the talk, the Econ, Poli Sci Depts. and the Gender Studies Program
are sponsoring a dinner @ Wyndham, w/ me, David Ross, Marissa Golden--
and we can accomodate 10 students. Is anyone here interested?
Might you be? Let me know--seating will be competitive!

II. 2:35-2:55
for today, I asked you to read and respond to one another's papers;
get into working groups for 20 minutes to discuss and compare them...
return to large groups: what's it like, to talk w/ your classmates about
their written work, and its intersections w/ your own?

III. 2:55-3:15
So: on Tuesday, we began discussing the question of the pressure that
transmen (may?) put on the category that is women's colleges.
When Sam
and I discussed the class afterwards, we shared our sense that there were some
amazing silences in the room--questions you must have had, things that must
have been "thinking" here, but were not finding their way into voice. So we
came up w/ two exercises that are intended to highlight, in turn, what is lost
when we are silent, and what happens when we speak.

[I'm thinking here of Laura Swanson's wonderful memo--where she said that "it is less 'pushing one out of their comfort zone' and more 'embracing risk taking and vulnerability' that I witnessed. And risk taking, especially
when it involves examining the idea of self, needs the proper context where one can transform vulnerability
into strength."]

Write down everything that is important to you.
Be as specific and detailed as possible.
Make the list as long as you can. What are your defining characteristics? What is essential to who you are?

Now, let's talk about the three essays written over the past couple of years by BMC Gender Studies students.
The only rule is that you cannot mention anything that is on your list. You can only speak "off-list."
This is an exercise about what might happens when
the things that are most important to you CANNOT BE SPOKEN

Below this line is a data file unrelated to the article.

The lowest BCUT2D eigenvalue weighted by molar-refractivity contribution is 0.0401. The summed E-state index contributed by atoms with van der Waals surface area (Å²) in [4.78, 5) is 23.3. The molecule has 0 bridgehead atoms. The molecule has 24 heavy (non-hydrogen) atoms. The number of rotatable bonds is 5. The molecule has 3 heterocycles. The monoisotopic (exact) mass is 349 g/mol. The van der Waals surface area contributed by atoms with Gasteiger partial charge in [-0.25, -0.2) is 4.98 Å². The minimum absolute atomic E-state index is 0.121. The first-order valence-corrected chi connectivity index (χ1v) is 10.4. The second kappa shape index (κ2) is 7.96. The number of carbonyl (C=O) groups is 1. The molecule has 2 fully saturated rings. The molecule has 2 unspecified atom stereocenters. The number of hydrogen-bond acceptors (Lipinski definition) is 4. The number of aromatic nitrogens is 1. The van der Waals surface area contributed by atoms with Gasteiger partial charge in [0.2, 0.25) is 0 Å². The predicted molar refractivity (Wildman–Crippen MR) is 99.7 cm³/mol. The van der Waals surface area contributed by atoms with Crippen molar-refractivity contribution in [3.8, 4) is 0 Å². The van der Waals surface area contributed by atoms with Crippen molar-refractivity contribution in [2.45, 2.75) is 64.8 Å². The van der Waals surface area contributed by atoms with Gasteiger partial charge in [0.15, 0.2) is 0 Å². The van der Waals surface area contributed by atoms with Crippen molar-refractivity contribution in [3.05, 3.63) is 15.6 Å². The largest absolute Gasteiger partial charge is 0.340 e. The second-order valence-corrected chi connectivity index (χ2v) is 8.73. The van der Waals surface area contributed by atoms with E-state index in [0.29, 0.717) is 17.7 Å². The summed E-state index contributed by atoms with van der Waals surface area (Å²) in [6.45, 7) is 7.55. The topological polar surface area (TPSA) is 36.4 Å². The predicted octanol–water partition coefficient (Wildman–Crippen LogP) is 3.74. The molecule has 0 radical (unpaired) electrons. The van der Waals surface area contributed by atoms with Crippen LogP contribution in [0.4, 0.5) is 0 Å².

[let's hear about some of these things--what are they?]

Let me give you a couple of sentences to respond to/to see our discussion:

[from aybala:]
* The definition of women has changed drastically since the beginning of Bryn Mawr College....Women at [the founding of] Bryn Mawr worthy of education were rich and white. The school has always been very selective....

[from Title IX Implications of Trans Inclusion:]
* [women's colleges] are allowed to discriminate on the basis of achieving a legitimate civil rights objective.

[from Amophrast:]
* Bryn Mawr College, statistically speaking, is a women's college that excludes women....BMC is not a
sanctuary for women seeking higher education, but ...a business...BMC only admits certain kinds of women.

* trans* students are generally more accepted at Bryn Mawr than at other colleges and universities

* Would Bryn Mawr be a more inclusive place for women if it wasn't labelled as a "women's college"? becoming more specialized/exclusive a way of producing inclusivity?

* I am not sure if it's possible to have a college that would create a "safe space"
for women ...and yet still have the same credibility as other colleges.

What's happening here?
Demonstrating how censoring our identity can impact our ability to
say what we think/push our thinking/connect on a personal or academic level.

IV. 3:15-3:45
Our counter-exercise highlights the privilege of silence/the luxury of not speaking.

This one seems much riskier to me, so I want to frame it.
I think we are ready to try this w/ one another: